We spoke a little more when she brought us our food and she opened up about how she missed Korea and wanted to go back. It made me realize that I was probably the first non-Korean to ever make the effort to speak to her in Korean. In a place filled with people who didn't know her home language, Texas was probably very ostracizing and a disappointing place to live. I was glad that I had made the terrifying attempt to speak with her and to connect with her in a way that probably not many had tried before.

When we left, she thanked us for coming, told me to come back again, and thanked me for speaking Korean.

I’m glad that I made her day a little brighter, because she brightened mine. I was proud of myself for actually trying when my motivation was at zero. Although it was small talk that lasted no more than a few minutes, she made me feel as if my Korean was valuable again. With the power of language, I connected with a woman who never expected anything from me. I surprised her and possibly even made her happy.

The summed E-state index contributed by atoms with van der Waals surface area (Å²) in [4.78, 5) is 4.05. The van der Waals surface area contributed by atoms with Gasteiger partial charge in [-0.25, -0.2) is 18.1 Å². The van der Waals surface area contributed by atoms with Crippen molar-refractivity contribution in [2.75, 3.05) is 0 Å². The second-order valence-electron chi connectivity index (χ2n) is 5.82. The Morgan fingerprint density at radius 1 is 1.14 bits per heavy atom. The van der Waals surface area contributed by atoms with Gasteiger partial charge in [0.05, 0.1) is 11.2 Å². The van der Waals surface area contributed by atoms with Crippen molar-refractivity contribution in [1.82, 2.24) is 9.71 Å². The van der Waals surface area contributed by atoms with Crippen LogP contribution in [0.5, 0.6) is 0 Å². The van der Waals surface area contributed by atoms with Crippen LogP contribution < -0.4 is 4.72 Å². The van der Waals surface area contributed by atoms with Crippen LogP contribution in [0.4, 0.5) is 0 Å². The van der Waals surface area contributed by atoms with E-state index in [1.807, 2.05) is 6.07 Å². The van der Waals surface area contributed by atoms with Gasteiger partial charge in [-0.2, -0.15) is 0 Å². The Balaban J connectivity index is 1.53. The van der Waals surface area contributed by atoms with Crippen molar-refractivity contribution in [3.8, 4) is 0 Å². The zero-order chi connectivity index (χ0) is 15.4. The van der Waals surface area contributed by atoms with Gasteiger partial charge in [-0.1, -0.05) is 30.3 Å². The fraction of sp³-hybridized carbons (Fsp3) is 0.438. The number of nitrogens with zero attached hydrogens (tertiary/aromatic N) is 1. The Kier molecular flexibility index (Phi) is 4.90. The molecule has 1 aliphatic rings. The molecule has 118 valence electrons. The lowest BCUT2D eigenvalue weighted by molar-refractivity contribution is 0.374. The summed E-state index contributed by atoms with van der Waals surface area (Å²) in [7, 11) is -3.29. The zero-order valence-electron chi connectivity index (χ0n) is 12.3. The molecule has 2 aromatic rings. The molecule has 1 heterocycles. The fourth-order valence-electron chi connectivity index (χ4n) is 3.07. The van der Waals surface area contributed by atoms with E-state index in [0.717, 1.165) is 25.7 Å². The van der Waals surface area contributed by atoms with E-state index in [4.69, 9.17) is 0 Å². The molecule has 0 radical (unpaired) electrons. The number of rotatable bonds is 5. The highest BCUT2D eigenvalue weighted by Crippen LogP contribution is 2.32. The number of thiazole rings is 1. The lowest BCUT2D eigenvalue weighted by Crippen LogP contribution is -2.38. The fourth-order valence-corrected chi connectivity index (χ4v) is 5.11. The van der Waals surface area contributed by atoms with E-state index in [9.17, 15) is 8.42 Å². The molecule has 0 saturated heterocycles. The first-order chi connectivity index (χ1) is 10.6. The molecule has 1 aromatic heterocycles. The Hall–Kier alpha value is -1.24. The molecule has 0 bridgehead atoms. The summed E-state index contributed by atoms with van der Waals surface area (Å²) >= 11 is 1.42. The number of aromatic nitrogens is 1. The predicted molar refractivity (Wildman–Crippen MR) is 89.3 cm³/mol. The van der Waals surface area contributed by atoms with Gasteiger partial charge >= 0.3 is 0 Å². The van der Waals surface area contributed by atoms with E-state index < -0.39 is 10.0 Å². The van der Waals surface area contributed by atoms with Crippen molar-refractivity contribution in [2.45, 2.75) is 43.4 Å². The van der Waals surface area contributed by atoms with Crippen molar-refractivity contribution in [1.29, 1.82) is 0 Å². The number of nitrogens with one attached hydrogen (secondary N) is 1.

It's these little moments that carry the most impact for me when I think about learning a language. Talking with a waitress, helping a tourist find a store, having a conversation over dinner, these seemingly insignificant moments help me remember that what's most important is communication and that even if your best comes with mistakes and nervousness, you should give it a shot. It could make someone's day a little bit better.



Raquel “Rocky” Reinagel is a MA candidate and graduate assistant in the Department of Second Language Studies at the University of Hawaiʻi at Mānoa; former president of Hanwoori Hawaiʻi; and Co-President of the Second Language Studies Student Association (SLSSA) at UHM.